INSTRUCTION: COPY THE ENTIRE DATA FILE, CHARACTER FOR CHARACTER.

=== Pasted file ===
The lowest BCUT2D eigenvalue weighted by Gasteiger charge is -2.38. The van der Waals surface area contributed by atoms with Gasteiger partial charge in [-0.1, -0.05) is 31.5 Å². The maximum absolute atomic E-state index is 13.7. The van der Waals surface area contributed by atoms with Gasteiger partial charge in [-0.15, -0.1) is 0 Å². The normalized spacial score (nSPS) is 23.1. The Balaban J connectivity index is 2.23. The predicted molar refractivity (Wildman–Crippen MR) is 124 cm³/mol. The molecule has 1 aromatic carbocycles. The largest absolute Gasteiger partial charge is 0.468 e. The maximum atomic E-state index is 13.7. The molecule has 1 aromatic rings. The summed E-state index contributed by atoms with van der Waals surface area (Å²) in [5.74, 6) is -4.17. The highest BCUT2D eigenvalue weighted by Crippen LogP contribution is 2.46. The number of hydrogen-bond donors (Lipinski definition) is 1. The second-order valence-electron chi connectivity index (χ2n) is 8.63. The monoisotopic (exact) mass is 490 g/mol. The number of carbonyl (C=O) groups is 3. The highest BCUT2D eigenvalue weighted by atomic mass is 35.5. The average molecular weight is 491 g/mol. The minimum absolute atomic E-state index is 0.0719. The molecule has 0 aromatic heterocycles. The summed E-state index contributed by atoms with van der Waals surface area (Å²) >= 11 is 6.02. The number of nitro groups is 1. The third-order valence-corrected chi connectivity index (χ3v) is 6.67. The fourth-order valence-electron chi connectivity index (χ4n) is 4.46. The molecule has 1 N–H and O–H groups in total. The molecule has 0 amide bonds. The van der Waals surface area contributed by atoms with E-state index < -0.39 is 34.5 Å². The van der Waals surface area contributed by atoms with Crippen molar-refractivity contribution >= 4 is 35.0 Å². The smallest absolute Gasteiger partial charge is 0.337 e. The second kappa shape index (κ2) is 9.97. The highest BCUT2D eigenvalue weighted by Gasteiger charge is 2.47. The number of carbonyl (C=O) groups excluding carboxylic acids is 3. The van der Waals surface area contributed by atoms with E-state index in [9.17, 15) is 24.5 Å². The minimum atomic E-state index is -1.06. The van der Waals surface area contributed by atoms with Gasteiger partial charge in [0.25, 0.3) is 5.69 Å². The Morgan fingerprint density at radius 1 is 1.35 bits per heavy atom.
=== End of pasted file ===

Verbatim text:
The lowest BCUT2D eigenvalue weighted by Gasteiger charge is -2.38. The van der Waals surface area contributed by atoms with Gasteiger partial charge in [-0.1, -0.05) is 31.5 Å². The maximum absolute atomic E-state index is 13.7. The van der Waals surface area contributed by atoms with Gasteiger partial charge in [-0.15, -0.1) is 0 Å². The normalized spacial score (nSPS) is 23.1. The Balaban J connectivity index is 2.23. The predicted molar refractivity (Wildman–Crippen MR) is 124 cm³/mol. The molecule has 1 aromatic carbocycles. The largest absolute Gasteiger partial charge is 0.468 e. The maximum atomic E-state index is 13.7. The molecule has 1 aromatic rings. The summed E-state index contributed by atoms with van der Waals surface area (Å²) in [5.74, 6) is -4.17. The highest BCUT2D eigenvalue weighted by Crippen LogP contribution is 2.46. The number of hydrogen-bond donors (Lipinski definition) is 1. The second-order valence-electron chi connectivity index (χ2n) is 8.63. The monoisotopic (exact) mass is 490 g/mol. The number of carbonyl (C=O) groups is 3. The highest BCUT2D eigenvalue weighted by atomic mass is 35.5. The average molecular weight is 491 g/mol. The minimum absolute atomic E-state index is 0.0719. The molecule has 0 aromatic heterocycles. The summed E-state index contributed by atoms with van der Waals surface area (Å²) >= 11 is 6.02. The number of nitro groups is 1. The third-order valence-corrected chi connectivity index (χ3v) is 6.67. The fourth-order valence-electron chi connectivity index (χ4n) is 4.46. The molecule has 1 N–H and O–H groups in total. The molecule has 0 amide bonds. The van der Waals surface area contributed by atoms with E-state index < -0.39 is 34.5 Å². The van der Waals surface area contributed by atoms with Crippen molar-refractivity contribution >= 4 is 35.0 Å². The smallest absolute Gasteiger partial charge is 0.337 e. The second kappa shape index (κ2) is 9.97. The highest BCUT2D eigenvalue weighted by Gasteiger charge is 2.47. The number of carbonyl (C=O) groups excluding carboxylic acids is 3. The van der Waals surface area contributed by atoms with E-state index in [9.17, 15) is 24.5 Å². The minimum atomic E-state index is -1.06. The van der Waals surface area contributed by atoms with Gasteiger partial charge in [0.25, 0.3) is 5.69 Å². The Morgan fingerprint density at radius 1 is 1.35 bits per heavy atom.